Statement by Press Secretary Jen Psaki on Eviction Prevention Efforts
President Biden is taking further action to prevent Americans from experiencing the heartbreak of eviction. Thanks to State eviction moratoria, almost 33% of the country will be spared evictions for the rest of this month. But in the remaining States, action is needed.
Thanks to the bipartisan COVID relief act Congress passed in December 2020 and the American Rescue Plan Congress and the Biden Administration enacted in March 2021, State and local governments long ago received Emergency Rental Assistance—a $46.5 billion plan to protect millions of Americans facing deep rental debt and potential eviction during the pandemic. Some cities and States have demonstrated their ability to release these funds efficiently to tenants and landlords in need. But even though funds began to be distributed in February by the Biden Administration, too many States and cities have been too slow to act.
As the Administration made clear last week, there is no excuse for any State or locality not to promptly deploy the resources that Congress appropriated to meet the critical need of so many Americans. This assistance provides the funding to pay landlords current and back rent so tenants can remain in their homes or apartments, not be evicted. No one in America should be evicted when Federal funds are available, in the hands of State and local government, to pay back rent due.
Last week the Administration also made clear that given the spread of the Delta variant among those Americans most likely to face eviction and lacking vaccinations, the President would have strongly supported a decision by the Centers for Disease Control and Prevention (CDC) to further extend its eviction moratorium to protect renters at this moment of heightened vulnerability. Unfortunately, the Supreme Court declared on June 29th that the CDC could not grant such an extension without “clear and specific congressional authorization (via new legislation).”
Given the rising urgency of containing the spread of the Delta variant, on Sunday, the President asked the CDC to consider once again the possibility of executive action. He raised the prospect of a new, 30-day eviction moratorium—focused on counties with High or Substantial case rates—to protect renters. This temporary measure would spur States and localities to ramp up Emergency Rental Assistance programs to full speed this month, giving every landlord the opportunity to collect the rent they are owed and ensuring no eligible family gets evicted.
To date, CDC Director Rochelle Walensky and her team have been unable to find legal authority for a new, targeted eviction moratorium. Our team is redoubling efforts to identify all available legal authorities to provide necessary protections.
In the meantime, the President will continue to do everything in his power to help renters from eviction. The Administration has provided States and local governments with the flexibility to get funds out efficiently without burdensome documentation; to use funds to help those who are homeless or in need of new housing; and to use American Rescue Plan State and local funds to expand any effort to help those whose housing is at risk due to the pandemic.
Today, the President is taking these additional measures:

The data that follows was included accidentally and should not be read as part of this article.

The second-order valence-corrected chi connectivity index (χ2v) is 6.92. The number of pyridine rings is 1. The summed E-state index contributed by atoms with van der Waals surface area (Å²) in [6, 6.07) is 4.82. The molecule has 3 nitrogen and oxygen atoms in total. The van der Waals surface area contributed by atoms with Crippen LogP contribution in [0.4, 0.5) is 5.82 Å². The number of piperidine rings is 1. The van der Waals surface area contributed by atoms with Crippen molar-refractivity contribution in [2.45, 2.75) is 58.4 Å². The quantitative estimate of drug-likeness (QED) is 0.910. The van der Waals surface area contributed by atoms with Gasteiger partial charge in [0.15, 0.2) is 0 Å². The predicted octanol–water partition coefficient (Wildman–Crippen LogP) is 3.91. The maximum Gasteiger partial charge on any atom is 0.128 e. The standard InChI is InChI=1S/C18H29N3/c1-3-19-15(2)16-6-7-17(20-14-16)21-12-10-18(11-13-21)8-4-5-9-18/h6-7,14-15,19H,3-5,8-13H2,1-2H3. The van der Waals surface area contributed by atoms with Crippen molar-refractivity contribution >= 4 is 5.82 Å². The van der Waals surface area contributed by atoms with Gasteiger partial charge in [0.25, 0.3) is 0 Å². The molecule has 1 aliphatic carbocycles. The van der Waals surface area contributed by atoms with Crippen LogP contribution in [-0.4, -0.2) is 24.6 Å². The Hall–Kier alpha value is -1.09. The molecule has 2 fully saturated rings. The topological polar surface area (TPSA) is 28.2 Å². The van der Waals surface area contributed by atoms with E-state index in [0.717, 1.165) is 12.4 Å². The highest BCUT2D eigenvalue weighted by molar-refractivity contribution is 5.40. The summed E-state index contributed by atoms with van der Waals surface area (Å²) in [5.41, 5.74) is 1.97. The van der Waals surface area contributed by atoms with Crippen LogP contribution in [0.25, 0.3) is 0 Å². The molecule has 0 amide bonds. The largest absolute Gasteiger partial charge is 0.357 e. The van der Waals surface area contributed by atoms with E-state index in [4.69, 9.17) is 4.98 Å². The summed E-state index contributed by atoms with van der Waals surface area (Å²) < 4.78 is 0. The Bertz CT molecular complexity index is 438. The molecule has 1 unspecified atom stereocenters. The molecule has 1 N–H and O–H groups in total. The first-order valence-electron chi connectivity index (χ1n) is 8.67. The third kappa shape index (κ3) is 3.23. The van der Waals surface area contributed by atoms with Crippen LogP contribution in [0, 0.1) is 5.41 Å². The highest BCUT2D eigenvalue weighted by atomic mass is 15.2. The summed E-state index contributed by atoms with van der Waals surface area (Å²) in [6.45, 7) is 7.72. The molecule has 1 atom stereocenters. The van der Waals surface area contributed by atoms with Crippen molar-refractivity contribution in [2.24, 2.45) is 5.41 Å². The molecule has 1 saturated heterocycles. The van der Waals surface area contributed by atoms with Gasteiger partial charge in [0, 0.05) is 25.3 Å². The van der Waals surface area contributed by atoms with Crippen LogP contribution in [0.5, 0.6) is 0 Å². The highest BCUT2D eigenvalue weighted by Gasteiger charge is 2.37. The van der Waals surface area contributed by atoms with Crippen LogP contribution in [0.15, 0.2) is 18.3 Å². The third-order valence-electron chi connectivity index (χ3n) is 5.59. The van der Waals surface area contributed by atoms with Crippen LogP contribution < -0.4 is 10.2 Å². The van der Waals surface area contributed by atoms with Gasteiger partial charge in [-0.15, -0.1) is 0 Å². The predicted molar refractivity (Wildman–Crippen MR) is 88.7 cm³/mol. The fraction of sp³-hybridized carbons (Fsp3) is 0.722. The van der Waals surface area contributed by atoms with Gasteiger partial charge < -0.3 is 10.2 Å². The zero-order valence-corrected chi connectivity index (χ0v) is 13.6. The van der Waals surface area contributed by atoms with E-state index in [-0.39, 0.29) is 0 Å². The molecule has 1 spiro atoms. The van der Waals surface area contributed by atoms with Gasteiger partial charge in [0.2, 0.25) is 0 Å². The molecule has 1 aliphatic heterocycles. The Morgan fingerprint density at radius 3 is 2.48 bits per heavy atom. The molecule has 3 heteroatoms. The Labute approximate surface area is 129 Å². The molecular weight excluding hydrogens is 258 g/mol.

- Directing his White House policy, implementation, and legal teams to assemble all Federal agencies to reexamine whether there are any other authorities to take additional actions to stop evictions.
- Calling on States and localities to extend or put in place evictions moratoria for at the least the next two months. Among those behind on their rent, 1 in 3 renters live in States that have already extended protections against evictions due to State eviction moratoria—which are not covered by the Supreme Court’s ruling. The rest of the States should follow course by also extending eviction moratoria.
- Calling on State and local courts to heed the call of the Justice Department to pause eviction proceedings until tenants and landlords can first seek to access Emergency Rental Assistance—making evictions a last, not first—resort.
- Directing his Cabinet Departments to use their powers to prevent evictions and tell landlords: If your government is backing your mortgage or providing you housing tax relief, you should not be choosing eviction over the Emergency Rental Assistance we have provided to make you whole and keep your tenants and their families safely housed.
- Challenging every landlord to hold off on evictions for the next 30 days and instead seek out the Emergency Rental Assistance Congress and the Administration meant for them.
- Challenging utilities providers to work with State and local governments to access Emergency Rental Assistance and other resources made available by Congress and the Administration to avoid cutting off services for those behind in payments due to the pandemic and at risk of eviction.
- Directing the Treasury Department to make clear that States and localities can use emergency housing and State and local relief to support eviction prevention efforts by courts, legal aid, and housing counselors, as well as to give incentives to landlords who cooperate in these efforts by offering housing to those who have been evicted or are homeless, or by offering leases to the most hard-pressed tenants at a length that ensures true housing stability.
- At the request of Congressional leadership, directing the White House, Treasury Department, and other relevant Federal agencies to continue examining why State and local governments have failed to distribute rental assistance Congress has provided, and explore any authorities the Federal government has to press the States and localities to make these distributions.
The Administration remains deeply committed to doing everything in its power to keep people safely and securely housed, which is essential to the health, well-being, and dignity of us all.